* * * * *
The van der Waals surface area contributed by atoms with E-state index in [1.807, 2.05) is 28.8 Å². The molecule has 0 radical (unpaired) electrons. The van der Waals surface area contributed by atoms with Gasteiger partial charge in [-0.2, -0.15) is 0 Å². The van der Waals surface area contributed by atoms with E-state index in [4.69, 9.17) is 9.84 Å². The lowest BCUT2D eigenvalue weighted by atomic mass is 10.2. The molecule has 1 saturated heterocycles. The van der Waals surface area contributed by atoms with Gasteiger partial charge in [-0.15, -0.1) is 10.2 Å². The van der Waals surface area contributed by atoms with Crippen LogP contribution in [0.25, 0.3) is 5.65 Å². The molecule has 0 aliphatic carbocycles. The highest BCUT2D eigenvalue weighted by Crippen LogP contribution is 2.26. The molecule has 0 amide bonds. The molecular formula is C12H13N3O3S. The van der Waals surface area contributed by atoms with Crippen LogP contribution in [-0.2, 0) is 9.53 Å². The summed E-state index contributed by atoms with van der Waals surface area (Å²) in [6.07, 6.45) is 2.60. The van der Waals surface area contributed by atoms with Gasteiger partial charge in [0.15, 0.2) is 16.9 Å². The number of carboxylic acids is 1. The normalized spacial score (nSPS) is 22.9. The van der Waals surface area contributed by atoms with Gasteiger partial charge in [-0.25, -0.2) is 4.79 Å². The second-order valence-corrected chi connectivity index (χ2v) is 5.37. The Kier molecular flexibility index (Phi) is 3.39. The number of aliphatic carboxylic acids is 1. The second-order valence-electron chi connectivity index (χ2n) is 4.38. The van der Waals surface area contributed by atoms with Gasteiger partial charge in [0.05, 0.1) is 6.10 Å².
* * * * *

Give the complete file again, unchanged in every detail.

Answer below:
The van der Waals surface area contributed by atoms with E-state index in [1.807, 2.05) is 28.8 Å². The molecule has 0 radical (unpaired) electrons. The van der Waals surface area contributed by atoms with Gasteiger partial charge in [-0.2, -0.15) is 0 Å². The van der Waals surface area contributed by atoms with E-state index in [4.69, 9.17) is 9.84 Å². The lowest BCUT2D eigenvalue weighted by atomic mass is 10.2. The molecule has 1 saturated heterocycles. The van der Waals surface area contributed by atoms with Gasteiger partial charge in [-0.15, -0.1) is 10.2 Å². The van der Waals surface area contributed by atoms with Crippen LogP contribution in [0.25, 0.3) is 5.65 Å². The molecule has 0 aliphatic carbocycles. The highest BCUT2D eigenvalue weighted by Crippen LogP contribution is 2.26. The molecule has 0 amide bonds. The molecular formula is C12H13N3O3S. The van der Waals surface area contributed by atoms with Crippen LogP contribution in [-0.2, 0) is 9.53 Å². The summed E-state index contributed by atoms with van der Waals surface area (Å²) in [6.07, 6.45) is 2.60. The van der Waals surface area contributed by atoms with Gasteiger partial charge in [0.15, 0.2) is 16.9 Å². The number of carboxylic acids is 1. The normalized spacial score (nSPS) is 22.9. The van der Waals surface area contributed by atoms with Gasteiger partial charge in [-0.25, -0.2) is 4.79 Å². The second-order valence-corrected chi connectivity index (χ2v) is 5.37. The Kier molecular flexibility index (Phi) is 3.39. The number of aliphatic carboxylic acids is 1. The second-order valence-electron chi connectivity index (χ2n) is 4.38. The van der Waals surface area contributed by atoms with Gasteiger partial charge in [0.05, 0.1) is 6.10 Å².